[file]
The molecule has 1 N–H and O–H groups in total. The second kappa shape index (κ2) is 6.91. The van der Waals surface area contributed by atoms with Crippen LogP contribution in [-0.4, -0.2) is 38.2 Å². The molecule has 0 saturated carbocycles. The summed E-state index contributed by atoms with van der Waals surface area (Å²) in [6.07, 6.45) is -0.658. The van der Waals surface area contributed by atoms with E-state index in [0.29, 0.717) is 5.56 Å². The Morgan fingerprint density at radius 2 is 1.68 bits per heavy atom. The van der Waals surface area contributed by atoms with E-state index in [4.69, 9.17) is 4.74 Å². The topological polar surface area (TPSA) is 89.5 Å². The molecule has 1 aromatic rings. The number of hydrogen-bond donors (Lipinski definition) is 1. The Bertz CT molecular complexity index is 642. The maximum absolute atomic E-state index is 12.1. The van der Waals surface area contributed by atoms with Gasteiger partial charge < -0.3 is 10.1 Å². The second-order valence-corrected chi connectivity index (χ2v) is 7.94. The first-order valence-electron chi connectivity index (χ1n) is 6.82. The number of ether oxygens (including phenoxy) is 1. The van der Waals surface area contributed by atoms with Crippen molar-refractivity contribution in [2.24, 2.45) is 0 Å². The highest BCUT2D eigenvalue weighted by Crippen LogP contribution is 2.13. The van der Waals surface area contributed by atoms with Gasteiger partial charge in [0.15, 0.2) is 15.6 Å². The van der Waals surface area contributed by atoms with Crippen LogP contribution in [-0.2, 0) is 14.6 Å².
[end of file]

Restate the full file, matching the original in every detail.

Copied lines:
The molecule has 1 N–H and O–H groups in total. The second kappa shape index (κ2) is 6.91. The van der Waals surface area contributed by atoms with Crippen LogP contribution in [-0.4, -0.2) is 38.2 Å². The molecule has 0 saturated carbocycles. The summed E-state index contributed by atoms with van der Waals surface area (Å²) in [6.07, 6.45) is -0.658. The van der Waals surface area contributed by atoms with E-state index in [0.29, 0.717) is 5.56 Å². The Morgan fingerprint density at radius 2 is 1.68 bits per heavy atom. The van der Waals surface area contributed by atoms with E-state index in [4.69, 9.17) is 4.74 Å². The topological polar surface area (TPSA) is 89.5 Å². The molecule has 1 aromatic rings. The number of hydrogen-bond donors (Lipinski definition) is 1. The Bertz CT molecular complexity index is 642. The maximum absolute atomic E-state index is 12.1. The van der Waals surface area contributed by atoms with Gasteiger partial charge < -0.3 is 10.1 Å². The second-order valence-corrected chi connectivity index (χ2v) is 7.94. The first-order valence-electron chi connectivity index (χ1n) is 6.82. The number of ether oxygens (including phenoxy) is 1. The van der Waals surface area contributed by atoms with Crippen molar-refractivity contribution in [2.24, 2.45) is 0 Å². The highest BCUT2D eigenvalue weighted by Crippen LogP contribution is 2.13. The van der Waals surface area contributed by atoms with Gasteiger partial charge in [0.15, 0.2) is 15.6 Å². The van der Waals surface area contributed by atoms with Crippen LogP contribution in [-0.2, 0) is 14.6 Å².